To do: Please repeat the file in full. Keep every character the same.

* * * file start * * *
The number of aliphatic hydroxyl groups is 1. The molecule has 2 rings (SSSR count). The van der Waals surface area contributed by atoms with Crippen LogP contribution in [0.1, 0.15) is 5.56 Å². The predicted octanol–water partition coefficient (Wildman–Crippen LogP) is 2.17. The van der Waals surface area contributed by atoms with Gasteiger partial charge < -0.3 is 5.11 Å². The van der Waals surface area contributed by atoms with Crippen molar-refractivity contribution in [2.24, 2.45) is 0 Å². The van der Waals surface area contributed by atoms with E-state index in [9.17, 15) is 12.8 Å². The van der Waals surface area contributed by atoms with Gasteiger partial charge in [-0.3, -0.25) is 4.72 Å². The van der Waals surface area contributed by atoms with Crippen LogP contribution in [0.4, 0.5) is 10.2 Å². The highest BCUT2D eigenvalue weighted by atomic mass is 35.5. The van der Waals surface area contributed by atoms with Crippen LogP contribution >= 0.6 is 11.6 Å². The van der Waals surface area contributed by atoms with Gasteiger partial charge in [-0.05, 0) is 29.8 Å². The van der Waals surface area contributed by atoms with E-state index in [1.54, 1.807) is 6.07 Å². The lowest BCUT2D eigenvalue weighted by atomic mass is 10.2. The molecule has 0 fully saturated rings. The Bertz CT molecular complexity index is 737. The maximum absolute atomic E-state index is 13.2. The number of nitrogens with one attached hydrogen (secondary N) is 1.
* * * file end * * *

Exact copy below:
The number of aliphatic hydroxyl groups is 1. The molecule has 2 rings (SSSR count). The van der Waals surface area contributed by atoms with Crippen LogP contribution in [0.1, 0.15) is 5.56 Å². The predicted octanol–water partition coefficient (Wildman–Crippen LogP) is 2.17. The van der Waals surface area contributed by atoms with Gasteiger partial charge < -0.3 is 5.11 Å². The van der Waals surface area contributed by atoms with Crippen molar-refractivity contribution in [2.24, 2.45) is 0 Å². The van der Waals surface area contributed by atoms with E-state index in [9.17, 15) is 12.8 Å². The van der Waals surface area contributed by atoms with Gasteiger partial charge in [-0.3, -0.25) is 4.72 Å². The van der Waals surface area contributed by atoms with Crippen LogP contribution in [0.4, 0.5) is 10.2 Å². The highest BCUT2D eigenvalue weighted by atomic mass is 35.5. The van der Waals surface area contributed by atoms with Crippen LogP contribution >= 0.6 is 11.6 Å². The van der Waals surface area contributed by atoms with Gasteiger partial charge in [-0.05, 0) is 29.8 Å². The van der Waals surface area contributed by atoms with E-state index in [1.54, 1.807) is 6.07 Å². The lowest BCUT2D eigenvalue weighted by atomic mass is 10.2. The molecule has 0 fully saturated rings. The Bertz CT molecular complexity index is 737. The maximum absolute atomic E-state index is 13.2. The number of nitrogens with one attached hydrogen (secondary N) is 1.